Dekalb will be Georgia’s first public military high school and the only U.S. Marine Corps public school in the nation founded on educational theory and the discipline of long-standing JROTC programs.
The DeKalb Marine Corps Institute will focus its academics on math and science, coupled with a military-style regimen. It will have a principal and a commandant. The school, scheduled to open in August, will eventually include 650 students from throughout DeKalb County.
The school has drawn opposition, both from neighbors who say the proposed site is too small and from people who object to the Marines’ involvement. But the Marines say all they want to do is help.
William McHenry, national director for the Marine Corps’ Junior Reserve Officers’ Training Corps, talked to The Atlanta Journal-Constitution about the school.
Q: Where did the idea originate?
We received an exploratory phone call from the state department of education. Georgia has had a long and continuing relationship with all services, as far as JROTCs are concerned, and so, building on that relationship, some forward-thinking folks at the state gave us a call and said, “What would the best look like?”
Q: But there are other schools like this, including in Chicago?
There are, but they’re basically [military] academies. The idea [in DeKalb] was to do really data-driven decision-making. Let’s look at the empirical data … and build a model. So the idea was, if we’re going to do something, let’s base it on the science of education.
Q: But what do the Marines get out of it?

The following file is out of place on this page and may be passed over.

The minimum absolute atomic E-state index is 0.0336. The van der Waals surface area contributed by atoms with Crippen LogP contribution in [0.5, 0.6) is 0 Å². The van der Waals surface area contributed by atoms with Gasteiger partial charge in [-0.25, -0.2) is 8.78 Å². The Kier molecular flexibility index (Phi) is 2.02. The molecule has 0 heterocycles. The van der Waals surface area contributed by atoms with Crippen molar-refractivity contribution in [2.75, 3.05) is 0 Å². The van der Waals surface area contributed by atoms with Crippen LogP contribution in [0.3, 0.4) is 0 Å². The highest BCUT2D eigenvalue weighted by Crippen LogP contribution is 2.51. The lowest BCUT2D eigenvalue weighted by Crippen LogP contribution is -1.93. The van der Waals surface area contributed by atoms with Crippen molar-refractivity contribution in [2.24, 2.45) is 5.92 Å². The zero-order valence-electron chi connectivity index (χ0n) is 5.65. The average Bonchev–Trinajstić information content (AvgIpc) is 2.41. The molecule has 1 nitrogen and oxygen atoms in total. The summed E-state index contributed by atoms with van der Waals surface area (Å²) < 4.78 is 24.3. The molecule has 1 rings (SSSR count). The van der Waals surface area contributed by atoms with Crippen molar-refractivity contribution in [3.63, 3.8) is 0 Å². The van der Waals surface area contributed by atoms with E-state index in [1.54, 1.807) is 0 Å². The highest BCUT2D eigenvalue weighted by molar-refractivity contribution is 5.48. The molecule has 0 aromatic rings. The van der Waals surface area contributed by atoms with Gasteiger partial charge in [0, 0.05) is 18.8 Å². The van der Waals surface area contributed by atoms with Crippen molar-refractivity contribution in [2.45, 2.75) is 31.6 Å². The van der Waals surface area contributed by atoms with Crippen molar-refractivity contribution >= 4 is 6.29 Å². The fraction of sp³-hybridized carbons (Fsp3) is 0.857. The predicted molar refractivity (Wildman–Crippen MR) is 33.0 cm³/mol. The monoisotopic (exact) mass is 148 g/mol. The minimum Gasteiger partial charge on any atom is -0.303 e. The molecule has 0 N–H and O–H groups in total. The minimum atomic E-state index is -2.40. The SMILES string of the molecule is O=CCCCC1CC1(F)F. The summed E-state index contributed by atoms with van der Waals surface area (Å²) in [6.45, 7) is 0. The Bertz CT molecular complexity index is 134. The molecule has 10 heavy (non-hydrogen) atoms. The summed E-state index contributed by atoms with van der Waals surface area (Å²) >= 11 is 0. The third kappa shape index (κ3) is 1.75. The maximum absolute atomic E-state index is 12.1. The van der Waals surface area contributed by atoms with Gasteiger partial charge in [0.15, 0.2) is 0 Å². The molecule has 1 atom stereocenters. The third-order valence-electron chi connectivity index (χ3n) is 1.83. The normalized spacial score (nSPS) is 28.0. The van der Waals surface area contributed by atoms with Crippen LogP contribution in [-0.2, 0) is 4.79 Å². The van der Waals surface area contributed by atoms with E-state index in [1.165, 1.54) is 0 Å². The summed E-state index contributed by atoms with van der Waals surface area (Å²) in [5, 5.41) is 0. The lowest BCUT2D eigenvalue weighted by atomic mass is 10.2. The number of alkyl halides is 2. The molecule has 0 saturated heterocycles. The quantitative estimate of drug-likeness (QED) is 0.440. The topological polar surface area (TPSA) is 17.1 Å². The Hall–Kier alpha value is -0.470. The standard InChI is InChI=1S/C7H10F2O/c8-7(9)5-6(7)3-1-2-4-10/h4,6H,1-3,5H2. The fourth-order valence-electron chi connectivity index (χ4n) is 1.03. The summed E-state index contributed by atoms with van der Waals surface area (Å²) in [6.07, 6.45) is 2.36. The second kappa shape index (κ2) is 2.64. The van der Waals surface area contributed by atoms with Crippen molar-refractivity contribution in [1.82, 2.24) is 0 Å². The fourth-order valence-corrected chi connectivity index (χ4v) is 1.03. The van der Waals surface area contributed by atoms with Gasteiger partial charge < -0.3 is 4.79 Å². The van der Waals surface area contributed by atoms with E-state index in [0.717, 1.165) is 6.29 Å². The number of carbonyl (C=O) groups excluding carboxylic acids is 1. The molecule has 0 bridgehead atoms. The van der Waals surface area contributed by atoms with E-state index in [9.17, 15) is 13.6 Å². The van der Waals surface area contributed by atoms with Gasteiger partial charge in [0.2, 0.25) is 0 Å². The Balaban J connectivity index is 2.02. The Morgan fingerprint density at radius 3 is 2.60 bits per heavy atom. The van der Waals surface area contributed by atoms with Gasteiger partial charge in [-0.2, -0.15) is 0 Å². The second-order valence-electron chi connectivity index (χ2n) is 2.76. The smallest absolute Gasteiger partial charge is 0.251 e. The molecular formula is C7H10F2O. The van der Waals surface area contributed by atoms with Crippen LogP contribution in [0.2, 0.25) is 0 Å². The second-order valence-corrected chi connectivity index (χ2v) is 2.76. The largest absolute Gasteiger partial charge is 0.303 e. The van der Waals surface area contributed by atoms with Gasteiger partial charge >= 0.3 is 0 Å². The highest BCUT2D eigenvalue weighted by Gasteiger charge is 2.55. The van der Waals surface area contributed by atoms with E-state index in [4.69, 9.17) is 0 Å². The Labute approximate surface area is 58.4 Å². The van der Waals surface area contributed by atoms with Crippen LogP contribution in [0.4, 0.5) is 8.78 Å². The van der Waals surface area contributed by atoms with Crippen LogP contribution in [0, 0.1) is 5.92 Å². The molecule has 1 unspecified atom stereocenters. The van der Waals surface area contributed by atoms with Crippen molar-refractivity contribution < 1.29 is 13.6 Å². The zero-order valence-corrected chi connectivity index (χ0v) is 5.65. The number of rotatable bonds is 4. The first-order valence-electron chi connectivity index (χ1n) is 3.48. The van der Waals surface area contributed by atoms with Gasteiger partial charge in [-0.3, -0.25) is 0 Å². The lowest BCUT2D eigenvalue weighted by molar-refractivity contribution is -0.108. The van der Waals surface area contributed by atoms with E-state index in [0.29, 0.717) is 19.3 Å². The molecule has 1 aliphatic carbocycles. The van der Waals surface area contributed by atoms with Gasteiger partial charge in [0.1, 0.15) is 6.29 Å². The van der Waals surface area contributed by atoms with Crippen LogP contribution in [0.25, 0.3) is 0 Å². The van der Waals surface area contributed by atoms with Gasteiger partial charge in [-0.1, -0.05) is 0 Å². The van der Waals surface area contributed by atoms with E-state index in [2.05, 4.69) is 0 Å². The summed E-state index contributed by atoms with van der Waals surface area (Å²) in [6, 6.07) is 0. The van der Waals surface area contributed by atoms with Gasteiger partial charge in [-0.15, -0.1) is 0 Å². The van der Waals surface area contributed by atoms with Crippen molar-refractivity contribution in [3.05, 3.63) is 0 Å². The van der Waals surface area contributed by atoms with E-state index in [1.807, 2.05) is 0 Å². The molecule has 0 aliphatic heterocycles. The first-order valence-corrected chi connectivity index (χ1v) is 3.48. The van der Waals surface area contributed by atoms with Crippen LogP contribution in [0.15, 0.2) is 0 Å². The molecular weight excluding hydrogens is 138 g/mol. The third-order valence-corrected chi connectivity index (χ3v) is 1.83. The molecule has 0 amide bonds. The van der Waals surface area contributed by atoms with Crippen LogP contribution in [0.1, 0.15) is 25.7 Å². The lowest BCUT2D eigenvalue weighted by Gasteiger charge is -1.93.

We accomplish our mission. Our mission given to us by Congress is to build leadership and character in the kids of America. And it provides a niche for kids. All kids need a niche. It might be on the football field, it might be on the stage as a member of the drama club. Or it might be in ROTC.
Q: We’ve had some folks protest the school will be used to recruit more Marines.
An inherent part of this program is kids will be taking 15 college [credit] hours in their senior year. To me, that creates an amazing amount of opportunity for well-deserving kids who might not have otherwise had the chance to go on to college. I’m glad there is public dialogue, because it’s important in a republic that we voice our concerns. But giving a kid a good education and getting them started with their first year of college, I think, opens up more doors than closes them.
Q: There’s no military commitment for these kids?
Absolutely none. And it costs them nothing to go there.
Q: But there is a financial commitment by the Corps to the school?
Our start-up to outfit the school with uniforms and equipment will be between $1.3 million and $1.4 million.
Q: So it has the potential to be the first in the nation, in terms of its focus.
We hope and intend that it reaches a demographic that, you know, the smart kid that wouldn’t ordinarily have the opportunity because of either economics or socio-cultural limitations, that kid now has equality of opportunity to go on and succeed in life. To me, that’s what this is all about.
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